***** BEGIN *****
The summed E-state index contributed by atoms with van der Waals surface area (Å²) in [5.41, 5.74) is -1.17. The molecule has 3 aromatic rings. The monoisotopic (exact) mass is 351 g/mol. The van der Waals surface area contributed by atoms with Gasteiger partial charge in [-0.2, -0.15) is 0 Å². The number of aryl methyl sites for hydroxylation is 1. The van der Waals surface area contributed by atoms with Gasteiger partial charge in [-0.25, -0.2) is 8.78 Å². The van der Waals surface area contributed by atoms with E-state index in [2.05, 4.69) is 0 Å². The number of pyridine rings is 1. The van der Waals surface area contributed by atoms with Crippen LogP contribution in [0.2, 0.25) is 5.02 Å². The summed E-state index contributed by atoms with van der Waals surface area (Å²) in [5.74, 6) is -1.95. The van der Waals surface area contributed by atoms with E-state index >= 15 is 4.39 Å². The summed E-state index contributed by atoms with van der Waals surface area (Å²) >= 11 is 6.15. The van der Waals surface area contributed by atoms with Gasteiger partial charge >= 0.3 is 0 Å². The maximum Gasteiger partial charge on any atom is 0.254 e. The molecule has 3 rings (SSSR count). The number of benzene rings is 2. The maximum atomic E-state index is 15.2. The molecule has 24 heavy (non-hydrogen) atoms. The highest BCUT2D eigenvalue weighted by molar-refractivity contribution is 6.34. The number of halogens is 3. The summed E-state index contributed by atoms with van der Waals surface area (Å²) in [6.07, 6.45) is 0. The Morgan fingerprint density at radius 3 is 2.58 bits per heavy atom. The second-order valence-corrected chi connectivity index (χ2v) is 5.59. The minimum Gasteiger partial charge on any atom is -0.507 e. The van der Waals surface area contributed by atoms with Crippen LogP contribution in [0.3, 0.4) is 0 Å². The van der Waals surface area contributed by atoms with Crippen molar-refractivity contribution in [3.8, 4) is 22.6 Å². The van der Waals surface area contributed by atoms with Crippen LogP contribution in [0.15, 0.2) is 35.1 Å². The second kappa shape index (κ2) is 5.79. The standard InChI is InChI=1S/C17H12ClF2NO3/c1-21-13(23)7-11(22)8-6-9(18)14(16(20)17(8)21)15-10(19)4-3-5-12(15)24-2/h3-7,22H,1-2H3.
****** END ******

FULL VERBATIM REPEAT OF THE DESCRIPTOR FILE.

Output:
The summed E-state index contributed by atoms with van der Waals surface area (Å²) in [5.41, 5.74) is -1.17. The molecule has 3 aromatic rings. The monoisotopic (exact) mass is 351 g/mol. The van der Waals surface area contributed by atoms with Gasteiger partial charge in [-0.2, -0.15) is 0 Å². The number of aryl methyl sites for hydroxylation is 1. The van der Waals surface area contributed by atoms with Gasteiger partial charge in [-0.25, -0.2) is 8.78 Å². The van der Waals surface area contributed by atoms with E-state index in [2.05, 4.69) is 0 Å². The number of pyridine rings is 1. The van der Waals surface area contributed by atoms with Crippen LogP contribution in [0.2, 0.25) is 5.02 Å². The summed E-state index contributed by atoms with van der Waals surface area (Å²) in [5.74, 6) is -1.95. The van der Waals surface area contributed by atoms with E-state index >= 15 is 4.39 Å². The summed E-state index contributed by atoms with van der Waals surface area (Å²) >= 11 is 6.15. The van der Waals surface area contributed by atoms with Gasteiger partial charge >= 0.3 is 0 Å². The maximum Gasteiger partial charge on any atom is 0.254 e. The molecule has 3 rings (SSSR count). The number of benzene rings is 2. The maximum atomic E-state index is 15.2. The molecule has 24 heavy (non-hydrogen) atoms. The highest BCUT2D eigenvalue weighted by molar-refractivity contribution is 6.34. The number of halogens is 3. The summed E-state index contributed by atoms with van der Waals surface area (Å²) in [6.07, 6.45) is 0. The Morgan fingerprint density at radius 3 is 2.58 bits per heavy atom. The second-order valence-corrected chi connectivity index (χ2v) is 5.59. The minimum Gasteiger partial charge on any atom is -0.507 e. The van der Waals surface area contributed by atoms with Crippen LogP contribution in [0.3, 0.4) is 0 Å². The van der Waals surface area contributed by atoms with Crippen molar-refractivity contribution in [3.8, 4) is 22.6 Å². The van der Waals surface area contributed by atoms with Crippen LogP contribution in [0.15, 0.2) is 35.1 Å². The second kappa shape index (κ2) is 5.79. The standard InChI is InChI=1S/C17H12ClF2NO3/c1-21-13(23)7-11(22)8-6-9(18)14(16(20)17(8)21)15-10(19)4-3-5-12(15)24-2/h3-7,22H,1-2H3.